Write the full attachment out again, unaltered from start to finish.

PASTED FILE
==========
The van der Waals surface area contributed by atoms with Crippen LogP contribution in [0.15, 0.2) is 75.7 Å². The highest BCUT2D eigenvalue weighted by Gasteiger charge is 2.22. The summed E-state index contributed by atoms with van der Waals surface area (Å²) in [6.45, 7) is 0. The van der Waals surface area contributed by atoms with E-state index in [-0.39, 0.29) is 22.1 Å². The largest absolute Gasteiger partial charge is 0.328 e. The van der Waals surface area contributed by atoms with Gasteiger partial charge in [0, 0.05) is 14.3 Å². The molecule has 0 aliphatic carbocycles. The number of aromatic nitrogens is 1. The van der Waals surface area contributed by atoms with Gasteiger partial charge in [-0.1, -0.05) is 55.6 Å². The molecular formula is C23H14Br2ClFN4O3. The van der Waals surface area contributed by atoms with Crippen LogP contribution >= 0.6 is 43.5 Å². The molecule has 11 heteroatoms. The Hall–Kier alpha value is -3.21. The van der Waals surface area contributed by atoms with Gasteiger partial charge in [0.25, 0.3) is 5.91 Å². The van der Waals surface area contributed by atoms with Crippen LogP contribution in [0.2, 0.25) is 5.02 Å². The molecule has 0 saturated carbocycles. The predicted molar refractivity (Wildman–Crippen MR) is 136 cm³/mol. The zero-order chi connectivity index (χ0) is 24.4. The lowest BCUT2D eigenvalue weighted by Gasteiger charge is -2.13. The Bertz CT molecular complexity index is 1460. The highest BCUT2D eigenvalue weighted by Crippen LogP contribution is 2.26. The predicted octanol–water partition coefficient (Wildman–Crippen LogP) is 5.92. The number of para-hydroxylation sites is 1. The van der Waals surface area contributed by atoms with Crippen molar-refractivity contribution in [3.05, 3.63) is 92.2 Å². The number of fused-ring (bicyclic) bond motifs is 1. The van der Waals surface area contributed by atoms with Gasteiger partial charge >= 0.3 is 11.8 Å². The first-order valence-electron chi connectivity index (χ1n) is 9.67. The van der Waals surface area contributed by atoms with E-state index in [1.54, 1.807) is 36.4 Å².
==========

The van der Waals surface area contributed by atoms with Crippen LogP contribution in [0.15, 0.2) is 75.7 Å². The highest BCUT2D eigenvalue weighted by Gasteiger charge is 2.22. The summed E-state index contributed by atoms with van der Waals surface area (Å²) in [6.45, 7) is 0. The van der Waals surface area contributed by atoms with E-state index in [-0.39, 0.29) is 22.1 Å². The largest absolute Gasteiger partial charge is 0.328 e. The van der Waals surface area contributed by atoms with Gasteiger partial charge in [0, 0.05) is 14.3 Å². The molecule has 0 aliphatic carbocycles. The number of aromatic nitrogens is 1. The van der Waals surface area contributed by atoms with Gasteiger partial charge in [-0.1, -0.05) is 55.6 Å². The molecular formula is C23H14Br2ClFN4O3. The van der Waals surface area contributed by atoms with Crippen LogP contribution >= 0.6 is 43.5 Å². The molecule has 11 heteroatoms. The Hall–Kier alpha value is -3.21. The van der Waals surface area contributed by atoms with Gasteiger partial charge in [0.25, 0.3) is 5.91 Å². The van der Waals surface area contributed by atoms with Crippen LogP contribution in [0.2, 0.25) is 5.02 Å². The molecule has 0 saturated carbocycles. The predicted molar refractivity (Wildman–Crippen MR) is 136 cm³/mol. The zero-order chi connectivity index (χ0) is 24.4. The lowest BCUT2D eigenvalue weighted by Gasteiger charge is -2.13. The Bertz CT molecular complexity index is 1460. The highest BCUT2D eigenvalue weighted by Crippen LogP contribution is 2.26. The predicted octanol–water partition coefficient (Wildman–Crippen LogP) is 5.92. The number of para-hydroxylation sites is 1. The van der Waals surface area contributed by atoms with Crippen molar-refractivity contribution in [3.05, 3.63) is 92.2 Å². The number of fused-ring (bicyclic) bond motifs is 1. The van der Waals surface area contributed by atoms with Gasteiger partial charge >= 0.3 is 11.8 Å². The first-order valence-electron chi connectivity index (χ1n) is 9.67. The van der Waals surface area contributed by atoms with E-state index in [1.54, 1.807) is 36.4 Å².